The pitch that came from FuneralHomes.com (coded “NoFollow“) was this: They are a directory of funeral homes. And they want to inquire about my “interest in a new marketing channel” that they have “for firms specializing in Medical Malpractice, Wrongful Death & Nursing Home Abuse or Neglect.”
It made me shudder. And made me think of the washed up lawyer played by Paul Newman in The Verdict, going to funeral homes to pass around his card, pretending to have known the deceased as he chased cases. But instead of standing in their parlors handing out cards, this company wants lawyers to hang advertising on their site where the bereaved might go in time of need.
So, not really believing this email was real, as I thought it too sickening to be true, I shot back a reply to its sender, Tom Keesee: Is this for real?
And Keesee called back quickly, perhaps excited about having a having a potential fish on the line. Yes, he said, it was for real.
But before he could launch too deeply into his sales spiel, I asked him about the ethics of it all. Lawyers don’t pay him for leads, he said, so there was no problem. Also, since they aren’t attorneys, they don’t have to comply with attorney ethics rules regarding solicitation.
I pointed out, of course, that the lawyers they wanted to do business with still had to comply with ethics rules. And wasn’t this solicitation? He told me, a couple of times, that his “legal department” had looked into it and it was fine.
But rather than dwell on whether lawyers advertising on a funeral home website is a permissible form of solicitation or not, I’m going to move right to the “smell test” as in, does this smell right to you?
This marketing madness happens to come at the same time that a debate rages elsewhere in the legal blogosphere on this subject, because the American Bar Association recently announced it was going to look further into regulating online activity for lawyers. Larry Bodine, fired the first salvo, from the perspective of lawyer-marketing, trying to stop the ABA from working on the project. Scott Greenfield worries that his opportunity to blog could be impaired because of the liars and scoundrels out there, claiming to be something that they are not. Brian Tannebaum points out that it was the marketers that brought this on themselves. There is more on this from Antonin Pribetic, and and a summary of the issues presented to the ABA by Carolyn Elefant. There seem to be many ways in which ethics can be laundered.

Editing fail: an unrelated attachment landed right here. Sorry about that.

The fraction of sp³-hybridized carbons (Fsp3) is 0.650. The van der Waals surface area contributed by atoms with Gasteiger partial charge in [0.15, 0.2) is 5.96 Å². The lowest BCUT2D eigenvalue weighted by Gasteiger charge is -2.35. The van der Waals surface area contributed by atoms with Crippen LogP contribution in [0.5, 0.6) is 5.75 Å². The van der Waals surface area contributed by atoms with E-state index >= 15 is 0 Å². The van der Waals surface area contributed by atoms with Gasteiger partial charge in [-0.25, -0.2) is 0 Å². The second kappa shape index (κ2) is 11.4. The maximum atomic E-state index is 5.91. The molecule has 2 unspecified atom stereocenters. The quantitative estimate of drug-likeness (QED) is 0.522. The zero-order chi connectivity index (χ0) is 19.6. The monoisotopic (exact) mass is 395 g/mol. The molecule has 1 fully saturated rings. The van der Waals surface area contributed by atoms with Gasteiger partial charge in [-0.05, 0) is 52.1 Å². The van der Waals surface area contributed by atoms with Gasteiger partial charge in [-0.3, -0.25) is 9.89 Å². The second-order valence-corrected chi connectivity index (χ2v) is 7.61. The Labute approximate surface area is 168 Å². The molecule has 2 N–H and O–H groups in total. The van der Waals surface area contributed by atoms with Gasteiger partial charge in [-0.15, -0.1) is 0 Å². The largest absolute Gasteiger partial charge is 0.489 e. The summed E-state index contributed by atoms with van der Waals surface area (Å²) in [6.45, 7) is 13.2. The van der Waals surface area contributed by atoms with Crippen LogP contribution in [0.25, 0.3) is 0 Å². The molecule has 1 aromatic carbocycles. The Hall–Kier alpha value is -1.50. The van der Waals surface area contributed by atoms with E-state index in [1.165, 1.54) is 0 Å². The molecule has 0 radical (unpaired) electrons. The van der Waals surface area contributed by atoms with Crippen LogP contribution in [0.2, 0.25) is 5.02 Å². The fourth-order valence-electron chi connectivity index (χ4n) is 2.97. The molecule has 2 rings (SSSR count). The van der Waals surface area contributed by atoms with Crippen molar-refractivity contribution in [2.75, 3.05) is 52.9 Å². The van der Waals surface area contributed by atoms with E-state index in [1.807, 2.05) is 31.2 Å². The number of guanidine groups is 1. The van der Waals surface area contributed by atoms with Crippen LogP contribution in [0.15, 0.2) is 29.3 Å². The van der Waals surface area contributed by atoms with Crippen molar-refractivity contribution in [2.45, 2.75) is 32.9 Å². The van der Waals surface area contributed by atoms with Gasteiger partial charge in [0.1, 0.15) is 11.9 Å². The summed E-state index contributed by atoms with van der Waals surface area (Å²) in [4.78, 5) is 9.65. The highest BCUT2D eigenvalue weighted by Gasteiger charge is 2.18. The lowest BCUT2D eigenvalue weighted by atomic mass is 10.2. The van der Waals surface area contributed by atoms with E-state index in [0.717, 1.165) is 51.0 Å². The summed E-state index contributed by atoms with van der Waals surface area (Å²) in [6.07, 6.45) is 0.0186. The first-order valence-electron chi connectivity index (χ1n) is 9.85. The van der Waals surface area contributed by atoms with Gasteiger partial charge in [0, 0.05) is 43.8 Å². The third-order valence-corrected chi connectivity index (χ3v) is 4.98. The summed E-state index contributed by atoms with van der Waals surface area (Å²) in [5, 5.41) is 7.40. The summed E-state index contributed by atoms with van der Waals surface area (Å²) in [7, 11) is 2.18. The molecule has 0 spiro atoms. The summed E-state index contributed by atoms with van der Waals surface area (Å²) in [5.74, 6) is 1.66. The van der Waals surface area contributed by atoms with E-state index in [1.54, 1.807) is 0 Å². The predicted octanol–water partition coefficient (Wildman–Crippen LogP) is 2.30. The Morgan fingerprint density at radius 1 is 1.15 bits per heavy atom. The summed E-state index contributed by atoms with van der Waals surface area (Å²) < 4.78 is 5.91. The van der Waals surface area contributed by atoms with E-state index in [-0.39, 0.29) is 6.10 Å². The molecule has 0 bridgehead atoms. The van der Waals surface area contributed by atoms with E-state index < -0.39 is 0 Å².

So here’s what I think: The ABA position doesn’t really matter. And you know why? Because when lawyers see conduct that they deem to be offensive and detrimental to the legal field — and I think that lawyers advertising on funeral home websites fits that definition — then some lawyer-bloggers will write about the subject. And if those bloggers are sufficiently offended by the conduct, then they might publicize the names of those that are chasing cases in such a manner. You can see examples of such e-shaming here by Mark Bennett, or another by Kevin O’Keefe here.
The web moves very fast when it comes to correcting the behavior of those that act offensively, a hell of a lot faster than the ABA. Witness this week, for example, the conduct of Judith Griggs who edits a small magazine called Cooks Source. She stole the work of others, did it without attribution, and tried to justify the plagiarism by claiming that the web is considered “public domain” that she can use. Colin Samuels at Infamy or Praise did a long piece on the subject as part of his Round Tuit round-ups, but here’s the thing: If you Google “Cooks Source” now you can see how she and the company has been savagely beaten up by the web, with page after page of venom. Their Google reputation is shot.
There are some who used to believe that any publicity is good publicity, so long as the name is spelled right. In an earlier era, a person might remember seeing a lawyer’s name in a newspaper, though not necessarily the details. But now the details are easy to find. Judith Griggs will likely see those comments about her for decades to come. The old mantra about any publicity has been destroyed by the web.
So what kind of publicity is likely to come to a law firm that advertises on FuneralHomes.com? Those attorneys that think this might be a good way to find cases ought to consider the potential backlash from those that are offended by the concept and wish to write about the subject.
The bar for attorney advertising has been lowered to new depths. It now appears to rest six feet under.
Updated: I was reminded of an old post of my by a friend, where a law firm decided it would be savvy to advertise over a urinal.